entrusted to the general government for the good of the nation, it is not only the right but the duty of congress to see to it that intercourse among the states and the transmission of intelligence are not obstructed or unnecessarily encumbered by state legislation." 1• Whether and how far congress is entitled to itself provide media of

1 Pensacola Tel. Co. vs. Western Union Tel. Co., Otto, VI., 124; Cooley, Principles, 65, 66.

commerce, i. e., to establish highways, to build or materially aid in building railroads, etc., is one of the oldest and most important questions, and one which has not yet received, a final and comprehensive legal decision. But the tendency of actual development has always been towards the subordination of legal arguments to considerations of expediency. On the other hand the power of congress to use its authority to regulate trade in such a way as to indirectly accomplish other objects is generally recognized.1 Congress has done this in the numerous laws usually referred to under the name of registration and navigation laws. These are in great part designed to give American ship-builders and ship-owners an advantage over their foreign competitors. To the power to regulate the means of commerce we must also refer the laws as to building and outfitting of vessels, the number and safety of the crews, as well as of the passengers, the discipline, the legal rights and duties of the sailors, etc.2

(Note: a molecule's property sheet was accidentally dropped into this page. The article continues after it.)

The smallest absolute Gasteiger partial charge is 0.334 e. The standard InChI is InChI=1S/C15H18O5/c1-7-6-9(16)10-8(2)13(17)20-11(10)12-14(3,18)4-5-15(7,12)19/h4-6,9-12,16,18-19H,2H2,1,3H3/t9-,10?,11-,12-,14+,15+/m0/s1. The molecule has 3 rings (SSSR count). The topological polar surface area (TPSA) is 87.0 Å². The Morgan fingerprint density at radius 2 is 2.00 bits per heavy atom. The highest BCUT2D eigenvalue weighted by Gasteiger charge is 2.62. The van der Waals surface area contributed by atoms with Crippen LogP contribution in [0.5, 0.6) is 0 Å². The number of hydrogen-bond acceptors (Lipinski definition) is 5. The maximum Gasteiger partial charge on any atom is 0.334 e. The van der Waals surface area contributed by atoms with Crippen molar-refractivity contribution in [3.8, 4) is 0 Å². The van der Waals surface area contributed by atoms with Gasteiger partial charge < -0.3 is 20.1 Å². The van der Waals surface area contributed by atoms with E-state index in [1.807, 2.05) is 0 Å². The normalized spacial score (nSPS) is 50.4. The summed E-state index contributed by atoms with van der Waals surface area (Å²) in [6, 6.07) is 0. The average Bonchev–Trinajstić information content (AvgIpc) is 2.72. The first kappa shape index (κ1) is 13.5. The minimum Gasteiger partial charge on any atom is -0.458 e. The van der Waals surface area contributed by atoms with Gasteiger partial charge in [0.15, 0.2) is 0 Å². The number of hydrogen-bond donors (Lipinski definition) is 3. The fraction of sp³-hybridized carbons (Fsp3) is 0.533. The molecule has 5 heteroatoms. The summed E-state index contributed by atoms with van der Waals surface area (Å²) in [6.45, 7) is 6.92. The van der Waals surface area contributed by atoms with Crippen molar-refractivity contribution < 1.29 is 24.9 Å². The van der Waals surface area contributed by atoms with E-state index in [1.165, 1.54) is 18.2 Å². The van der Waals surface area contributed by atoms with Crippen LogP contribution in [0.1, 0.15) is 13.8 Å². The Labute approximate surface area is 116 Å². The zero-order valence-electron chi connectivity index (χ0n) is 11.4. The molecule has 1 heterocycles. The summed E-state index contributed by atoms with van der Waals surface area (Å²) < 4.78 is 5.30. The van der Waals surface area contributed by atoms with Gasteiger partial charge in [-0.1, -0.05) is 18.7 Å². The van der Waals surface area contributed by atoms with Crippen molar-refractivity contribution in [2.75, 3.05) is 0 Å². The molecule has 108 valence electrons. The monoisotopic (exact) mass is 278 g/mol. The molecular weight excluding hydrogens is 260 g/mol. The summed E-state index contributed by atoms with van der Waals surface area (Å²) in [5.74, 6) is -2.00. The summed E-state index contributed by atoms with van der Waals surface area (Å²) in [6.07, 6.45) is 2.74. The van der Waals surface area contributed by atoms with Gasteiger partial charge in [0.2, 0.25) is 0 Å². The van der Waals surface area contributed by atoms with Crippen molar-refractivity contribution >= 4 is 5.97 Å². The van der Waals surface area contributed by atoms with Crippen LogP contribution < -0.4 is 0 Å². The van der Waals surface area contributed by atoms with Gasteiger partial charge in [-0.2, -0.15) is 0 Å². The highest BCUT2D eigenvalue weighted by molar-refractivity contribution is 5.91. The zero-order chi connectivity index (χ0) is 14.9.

1 How far congress may do this has, however, been a hotly contested question in the battles between protection and free trade.

-' The influence of the federal government upon the means of commercial intercourse — apart from those used in navigation — has been up to the present time comparatively very limited. As to the railroads, it has reserved a somewhat more comprehensive power only as to the roads in the construction of which, to be discussed further on, it assisted in part. In the discharge of its constitutional duties, in which it could not do without the railroads, as in the carrying of the mails, congress promptly used its legislative powers as far as the public interests seemed to demand. But as to the rest, the federal laws contain little more in reference to the railroads than the provisions that relate to all "common carriers." But that this is not due to any doubts as to its own authority is plain from the act of March 3, 1873, which was dictated solely by a humanitarian regard for the rest, feeding and watering of cattle transported by rail or water. (Stat, (it Large, XVII., 584, 585.) For years, however, congress has debated a considerable number of proposed laws of every kind which cut deeply into the autonomy of railroad companies and in part also